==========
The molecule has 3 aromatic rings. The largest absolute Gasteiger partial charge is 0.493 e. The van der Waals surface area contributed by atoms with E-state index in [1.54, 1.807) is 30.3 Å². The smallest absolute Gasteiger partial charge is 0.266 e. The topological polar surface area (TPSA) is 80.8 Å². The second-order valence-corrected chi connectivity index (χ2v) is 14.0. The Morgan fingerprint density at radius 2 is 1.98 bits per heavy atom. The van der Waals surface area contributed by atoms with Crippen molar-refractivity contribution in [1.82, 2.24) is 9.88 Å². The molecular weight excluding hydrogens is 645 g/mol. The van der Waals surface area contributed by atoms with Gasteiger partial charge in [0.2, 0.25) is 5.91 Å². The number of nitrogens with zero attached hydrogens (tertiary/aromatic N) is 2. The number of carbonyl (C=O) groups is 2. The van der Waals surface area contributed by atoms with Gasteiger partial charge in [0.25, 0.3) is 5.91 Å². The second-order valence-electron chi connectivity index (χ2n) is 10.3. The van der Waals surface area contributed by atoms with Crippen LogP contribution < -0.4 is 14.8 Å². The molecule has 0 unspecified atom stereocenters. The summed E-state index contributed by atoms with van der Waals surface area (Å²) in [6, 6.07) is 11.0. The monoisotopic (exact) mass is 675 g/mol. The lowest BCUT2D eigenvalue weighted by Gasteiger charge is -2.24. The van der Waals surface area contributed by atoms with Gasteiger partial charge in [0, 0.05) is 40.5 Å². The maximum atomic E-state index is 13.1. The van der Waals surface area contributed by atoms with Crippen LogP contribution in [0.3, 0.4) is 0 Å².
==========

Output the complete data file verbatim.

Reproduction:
The molecule has 3 aromatic rings. The largest absolute Gasteiger partial charge is 0.493 e. The van der Waals surface area contributed by atoms with E-state index in [1.54, 1.807) is 30.3 Å². The smallest absolute Gasteiger partial charge is 0.266 e. The topological polar surface area (TPSA) is 80.8 Å². The second-order valence-corrected chi connectivity index (χ2v) is 14.0. The Morgan fingerprint density at radius 2 is 1.98 bits per heavy atom. The van der Waals surface area contributed by atoms with Crippen molar-refractivity contribution in [1.82, 2.24) is 9.88 Å². The molecular weight excluding hydrogens is 645 g/mol. The van der Waals surface area contributed by atoms with Gasteiger partial charge in [0.2, 0.25) is 5.91 Å². The number of nitrogens with zero attached hydrogens (tertiary/aromatic N) is 2. The number of carbonyl (C=O) groups is 2. The van der Waals surface area contributed by atoms with Gasteiger partial charge in [0.25, 0.3) is 5.91 Å². The second-order valence-electron chi connectivity index (χ2n) is 10.3. The van der Waals surface area contributed by atoms with Crippen LogP contribution < -0.4 is 14.8 Å². The molecule has 0 unspecified atom stereocenters. The summed E-state index contributed by atoms with van der Waals surface area (Å²) in [6, 6.07) is 11.0. The monoisotopic (exact) mass is 675 g/mol. The lowest BCUT2D eigenvalue weighted by Gasteiger charge is -2.24. The van der Waals surface area contributed by atoms with Gasteiger partial charge in [0, 0.05) is 40.5 Å². The maximum atomic E-state index is 13.1. The van der Waals surface area contributed by atoms with Crippen LogP contribution in [0.3, 0.4) is 0 Å².